by John C. Kimball
This novel by Willa Cather is a successful example of Evelyn Underhill’s assumption that the spiritual life is available to every human being. Underhill assumes and demonstrates that the spiritual life is part of our human nature, just as physiology and psychology are part of all human life.
At the outbreak of World War I, Evelyn Underhill published Practical Mysticism because she believed that practical mysticism was the very activity needed most in a time of “struggle and endurance, practical sacrifices, difficult and long continuous effort.” Whether national or personal, there are always such times, and so always the very activity needed most.
Underhill then defines her subject: “Therefore it is to a practical mysticism that the practical man is here invited: to a training of his latent faculties, a bracing and brightening of his languid consciousness, an emancipation from the fetters of appearance, a turning of his attention to new levels of the world. Thus he may become aware of the universe that the spiritual artist is always trying to disclose to the race. This amount of mystical perception—this ‘ordinary contemplation,’ as the specialists call it, is possible to all men: without it, they are not wholly alive. It is a natural human activity.” (Practical Mysticism, p. 11)
I do not know and I doubt if anyone can know positively if Cather read Evelyn Underhill, but The Professor’s House is, I believe, a clear demonstration of Underhill’s ideas.
Underhill does not set her definition within the realm of religion, scripture, or any traditional practice of religion: mystic life can be expressed in a secular mind, and in a secular world because, “it is a natural human activity.”
Professor Godfrey St. Peter, the man of the story, is carefully described as a totally secular-minded person. He reveals his ignorance of the New Testament by not even knowing the Magnificat, the well-known Song of Mary in Luke 1:46-55, despite being a cultured man and a professor of history. Cather never suggests that he goes to any Church or has any traditional belief system. He knows nothing of revelation or scripture. Cather seems to be eager to discredit common assumptions that mysticism or any kind of religious or spiritual consciousness depends on these basic elements of religion. Making emphasis by contrast, Cather even has one character who is practicing Baptist behave selfishly and jealousy. She seems to be insisting on a secular attitude.
The growth of the professor’s spiritual life, the “training of his latent faculties” is, however secular he is, the whole purpose of the story. In Mysticism Underhill says, “the mystic life involves…its capture of the field of consciousness; and the “conversion” or rearrangement of his feeling, thought and will—his character—about this new center of life.” (p. 68)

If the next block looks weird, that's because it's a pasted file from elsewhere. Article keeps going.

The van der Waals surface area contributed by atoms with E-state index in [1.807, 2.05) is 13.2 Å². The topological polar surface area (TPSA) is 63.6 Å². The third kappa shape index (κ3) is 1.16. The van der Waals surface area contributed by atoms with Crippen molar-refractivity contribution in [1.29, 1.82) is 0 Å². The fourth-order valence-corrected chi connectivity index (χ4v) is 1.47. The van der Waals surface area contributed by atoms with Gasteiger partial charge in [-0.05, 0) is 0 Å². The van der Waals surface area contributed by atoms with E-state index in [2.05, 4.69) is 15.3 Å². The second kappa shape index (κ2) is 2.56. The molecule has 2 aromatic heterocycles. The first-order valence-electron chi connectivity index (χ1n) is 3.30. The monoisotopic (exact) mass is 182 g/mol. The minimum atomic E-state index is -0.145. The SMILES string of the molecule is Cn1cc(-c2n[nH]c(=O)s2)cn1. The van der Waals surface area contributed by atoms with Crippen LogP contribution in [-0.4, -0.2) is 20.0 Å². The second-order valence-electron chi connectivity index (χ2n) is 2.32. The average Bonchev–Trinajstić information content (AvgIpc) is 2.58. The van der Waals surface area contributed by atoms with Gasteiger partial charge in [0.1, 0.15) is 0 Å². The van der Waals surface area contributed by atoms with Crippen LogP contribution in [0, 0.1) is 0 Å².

All the choices that the Professor makes are the rearrangements of his “feeling, thought and will.” The first basic rearrangement he makes is his choice to continue to use the third floor study in his old house. The family had built a new, relatively luxurious house that had ample room for his study, but he chose to rent his old study at extra expense. That choice also meant a certain abandonment of his wife and daughters and their lives, a “rearrangement of his feelings,” even “a new centre of his life.”
This crucial choice is therefore the title of the novel. It is literally crucial: a crossing of ways, and a cross he is eager to take up.
His field of consciousness is also undergoing a basic change. He pleads with the family seamstress, with whom he shared the study, to keep in the old study the dress forms that she used. It seems he began to prefer the symbols of his family rather than their actual presence and behavior. The seamstress also seems to be the rare counselor that he turns to: It was she who taught him Magnificat, and it was she who would have a vital role in his life. Underhill writes, “the destiny of the self depends on the partner the will selects.” (Mysticism, p. 69). The educated professor chose the unlettered seamstress as his spiritual partner.
In Mysticism, Underhill gives another definition. (The mystic life): “is active and practical…an organic life process, which the whole self does: not an intellectual opinion. Its aims are wholly transcendental and spiritual. It is in no way improving the visible universe. It draws the whole being homeward. It is an enhanced life, the remaking of character and the liberation of a new form of consciousness.”
Professor St. John could be expected to express many emotions, but Cather is silent about all of them. He could express grief for the early and tragic death of Tom Outland. He could express some regret concerning his daughter Rosamund’s excessive spending on her new home. He could express loneliness for his wife’s lack of understanding of his needs. She chides him for sharing his thoughts with a student, and she doesn’t understand why he doesn’t want to go to France. Professor St. John is not interested in improving his visible universe; he accepts it the way it is. His tragic experience is the door to his “new center of life.”
Despite his tragic experience, I do not feel sorry for him, but instead I am drawn to him as he grows and changes. Grief or anger do not even occur to him or to me. The aim of his life is transcendental; he goes beyond the question of tragedy.
The spiritual goal or desire of Godfrey St. Peter is perhaps achieved in his solitary days at the beach when the family was in France. He could have gone with them, and visited old friends, but he chose to spend the summer alone in his house and at the beach.
There are four of us in this story: the professor, Willa Cather, Evelyn Underhill, and myself. I hope that others will find themselves in this story and be moved to become practical mystics.